Be alert for QR Code scams

Many people know not to click links from emails and text messages if it’s from an unknown sender, but the Better Business Bureau said scammers are now using QR codes to hide suspicious links.

What Is a QR Code?
A QR (Quick Response) code is an interactive link that is a black and white square made up of dots and smaller squares. You scan the link with your smart phone and it will take you to a website, download a file, or launch an app on your phone to take an action. QR codes are fun, easy, and alluring because they can be placed on anything from promotional flyers, used at fundraising events, or on a restaurant menu.

“QR codes were, interestingly enough, kind of going out of style, going out of fashion, and then the pandemic hit,” said Jonathan Liebert, the CEO and executive director for the Better Business Bureau of Southern Colorado. “We’ve seen an increase on QR codes. A lot of people know that when you go into a restaurant now you have to scan that menu and use that QR code for that.”

Just like with any trend, scammers tend to follow.

“These codes really can’t be read by the human eye, but they’re easy for your smartphone, so it’s great and easy to use if you want to track something or go to a website, but it’s really easy for scammers to disguise malicious links in there,” Liebert said. “You have no idea what could be going into your phone if you’re not paying attention to those QR codes.”

Best Practices when Using QR Codes:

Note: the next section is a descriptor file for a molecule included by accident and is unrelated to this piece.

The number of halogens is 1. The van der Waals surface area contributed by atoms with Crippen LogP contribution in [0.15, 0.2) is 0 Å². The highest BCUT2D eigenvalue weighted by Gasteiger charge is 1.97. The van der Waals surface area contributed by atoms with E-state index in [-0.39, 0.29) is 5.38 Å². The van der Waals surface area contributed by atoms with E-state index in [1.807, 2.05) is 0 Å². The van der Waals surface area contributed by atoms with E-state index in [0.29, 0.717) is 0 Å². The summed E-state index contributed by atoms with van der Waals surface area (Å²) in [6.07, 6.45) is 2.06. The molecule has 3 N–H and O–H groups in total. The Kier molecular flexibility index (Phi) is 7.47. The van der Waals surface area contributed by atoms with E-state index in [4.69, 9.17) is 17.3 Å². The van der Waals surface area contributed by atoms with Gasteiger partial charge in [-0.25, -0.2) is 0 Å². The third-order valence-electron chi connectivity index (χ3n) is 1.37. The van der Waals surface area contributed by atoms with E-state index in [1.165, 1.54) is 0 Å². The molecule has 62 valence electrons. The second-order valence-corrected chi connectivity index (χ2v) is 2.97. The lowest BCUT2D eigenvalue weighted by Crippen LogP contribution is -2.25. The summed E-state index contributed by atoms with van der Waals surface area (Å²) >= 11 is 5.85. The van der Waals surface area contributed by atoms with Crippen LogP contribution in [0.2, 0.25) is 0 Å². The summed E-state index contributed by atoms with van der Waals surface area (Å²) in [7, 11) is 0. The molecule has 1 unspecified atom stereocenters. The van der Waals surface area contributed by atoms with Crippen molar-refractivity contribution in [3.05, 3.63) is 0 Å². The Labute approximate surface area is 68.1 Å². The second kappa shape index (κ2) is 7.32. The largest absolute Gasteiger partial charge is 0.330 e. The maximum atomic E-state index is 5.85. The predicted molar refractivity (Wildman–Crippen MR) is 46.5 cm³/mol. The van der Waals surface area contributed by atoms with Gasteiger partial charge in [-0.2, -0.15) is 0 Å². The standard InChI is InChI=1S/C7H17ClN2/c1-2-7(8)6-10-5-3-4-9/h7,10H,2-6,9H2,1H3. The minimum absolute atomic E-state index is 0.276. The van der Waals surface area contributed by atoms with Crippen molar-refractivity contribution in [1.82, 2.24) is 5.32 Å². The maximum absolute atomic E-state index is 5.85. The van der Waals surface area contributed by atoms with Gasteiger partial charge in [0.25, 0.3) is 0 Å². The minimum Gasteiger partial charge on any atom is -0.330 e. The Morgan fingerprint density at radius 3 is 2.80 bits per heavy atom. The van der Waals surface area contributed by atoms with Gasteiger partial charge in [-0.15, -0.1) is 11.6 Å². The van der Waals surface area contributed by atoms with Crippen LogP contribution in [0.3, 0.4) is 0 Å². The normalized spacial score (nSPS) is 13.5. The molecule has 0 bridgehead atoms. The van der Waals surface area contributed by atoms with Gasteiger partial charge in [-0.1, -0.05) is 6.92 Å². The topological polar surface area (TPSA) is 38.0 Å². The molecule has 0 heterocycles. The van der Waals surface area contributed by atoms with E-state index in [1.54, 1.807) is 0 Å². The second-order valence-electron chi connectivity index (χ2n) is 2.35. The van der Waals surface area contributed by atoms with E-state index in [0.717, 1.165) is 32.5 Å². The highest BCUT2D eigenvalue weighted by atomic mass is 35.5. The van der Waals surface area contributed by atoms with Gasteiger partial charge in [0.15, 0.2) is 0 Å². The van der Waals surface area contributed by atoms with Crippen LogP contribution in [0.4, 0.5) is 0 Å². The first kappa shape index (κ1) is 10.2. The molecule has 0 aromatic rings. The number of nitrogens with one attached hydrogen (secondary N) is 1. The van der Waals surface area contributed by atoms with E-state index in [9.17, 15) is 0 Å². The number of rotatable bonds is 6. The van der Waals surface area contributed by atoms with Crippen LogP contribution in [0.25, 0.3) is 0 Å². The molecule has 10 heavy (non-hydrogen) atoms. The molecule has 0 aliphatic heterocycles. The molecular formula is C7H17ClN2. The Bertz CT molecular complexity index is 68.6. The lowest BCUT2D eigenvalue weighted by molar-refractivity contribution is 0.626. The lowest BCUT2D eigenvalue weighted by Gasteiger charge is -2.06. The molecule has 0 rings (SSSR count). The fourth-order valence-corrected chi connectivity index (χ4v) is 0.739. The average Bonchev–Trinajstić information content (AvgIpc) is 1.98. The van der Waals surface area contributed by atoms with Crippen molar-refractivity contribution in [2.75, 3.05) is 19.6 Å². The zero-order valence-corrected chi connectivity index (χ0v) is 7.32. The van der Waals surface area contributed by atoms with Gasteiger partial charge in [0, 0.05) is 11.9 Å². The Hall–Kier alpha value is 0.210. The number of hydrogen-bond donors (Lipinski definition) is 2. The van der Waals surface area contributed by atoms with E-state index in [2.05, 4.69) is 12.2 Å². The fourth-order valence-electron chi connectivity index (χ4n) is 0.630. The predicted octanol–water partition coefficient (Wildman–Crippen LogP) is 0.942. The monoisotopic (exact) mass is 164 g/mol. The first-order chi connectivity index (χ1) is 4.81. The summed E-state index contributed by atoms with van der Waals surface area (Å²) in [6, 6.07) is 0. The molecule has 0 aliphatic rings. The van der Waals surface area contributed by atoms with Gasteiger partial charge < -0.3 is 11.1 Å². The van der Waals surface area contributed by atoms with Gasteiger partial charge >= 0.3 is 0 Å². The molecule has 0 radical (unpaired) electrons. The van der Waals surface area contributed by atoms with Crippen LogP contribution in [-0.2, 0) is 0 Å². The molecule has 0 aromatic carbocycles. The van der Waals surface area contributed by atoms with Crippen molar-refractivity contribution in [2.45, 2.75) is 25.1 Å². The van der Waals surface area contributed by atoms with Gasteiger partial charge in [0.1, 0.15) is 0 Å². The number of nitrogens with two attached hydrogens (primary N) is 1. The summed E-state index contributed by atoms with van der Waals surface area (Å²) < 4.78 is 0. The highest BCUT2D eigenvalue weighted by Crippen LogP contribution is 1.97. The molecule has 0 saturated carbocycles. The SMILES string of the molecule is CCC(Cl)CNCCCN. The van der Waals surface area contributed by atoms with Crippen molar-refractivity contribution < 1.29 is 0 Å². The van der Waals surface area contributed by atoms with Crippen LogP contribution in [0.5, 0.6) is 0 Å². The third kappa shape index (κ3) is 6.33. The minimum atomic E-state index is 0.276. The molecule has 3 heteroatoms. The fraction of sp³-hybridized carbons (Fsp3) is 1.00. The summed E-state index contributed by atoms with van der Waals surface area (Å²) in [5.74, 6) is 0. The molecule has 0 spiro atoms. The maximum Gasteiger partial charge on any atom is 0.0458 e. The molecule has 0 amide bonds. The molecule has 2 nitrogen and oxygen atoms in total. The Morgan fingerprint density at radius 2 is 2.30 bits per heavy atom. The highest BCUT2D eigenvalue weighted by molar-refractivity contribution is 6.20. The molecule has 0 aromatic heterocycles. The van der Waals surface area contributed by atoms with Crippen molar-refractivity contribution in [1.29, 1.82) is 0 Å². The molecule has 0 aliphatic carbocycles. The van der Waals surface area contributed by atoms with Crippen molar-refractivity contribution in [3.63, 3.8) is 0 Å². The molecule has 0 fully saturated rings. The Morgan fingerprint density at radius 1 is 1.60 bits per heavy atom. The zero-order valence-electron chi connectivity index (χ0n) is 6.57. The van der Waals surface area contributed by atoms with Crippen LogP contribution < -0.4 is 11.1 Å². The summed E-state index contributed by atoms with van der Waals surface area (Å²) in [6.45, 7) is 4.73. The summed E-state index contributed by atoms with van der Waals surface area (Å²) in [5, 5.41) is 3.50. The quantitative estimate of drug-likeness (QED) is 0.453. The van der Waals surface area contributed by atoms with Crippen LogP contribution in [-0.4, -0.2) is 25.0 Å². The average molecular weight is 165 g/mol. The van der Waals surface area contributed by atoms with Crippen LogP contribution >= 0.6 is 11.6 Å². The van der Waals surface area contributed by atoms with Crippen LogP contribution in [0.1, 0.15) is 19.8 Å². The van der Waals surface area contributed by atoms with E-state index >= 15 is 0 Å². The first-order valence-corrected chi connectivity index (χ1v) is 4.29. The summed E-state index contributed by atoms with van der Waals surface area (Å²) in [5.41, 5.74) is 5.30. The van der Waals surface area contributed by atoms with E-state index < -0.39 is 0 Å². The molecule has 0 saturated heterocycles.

• Never scan a QR code from an unknown or untrustworthy source. Did you receive a random, anonymous flyer claiming you could win the latest iPhone if you scan the code? Don’t trust it!
• Be aware that scammers may alter legitimate advertising or business materials – it’s best to be careful with all codes, even those from trusted sources.
• If you scan a QR code and the URL looks cryptic, the website requires a login, or the site is unrelated to what you scanned, close out of your browser immediately.
• When scanning a QR code, be sure to use a scanner app that provides a preview of the destination (if there is an option to automatically open websites, be sure to turn that off). This feature gives you a chance to review the URL to see if it goes to the website you expect. Some scanner apps even have additional security built into them that warn you if a website is known to be malicious.

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By Vickie Lubner-Webb, Telephone and Data Systems Security Analyst

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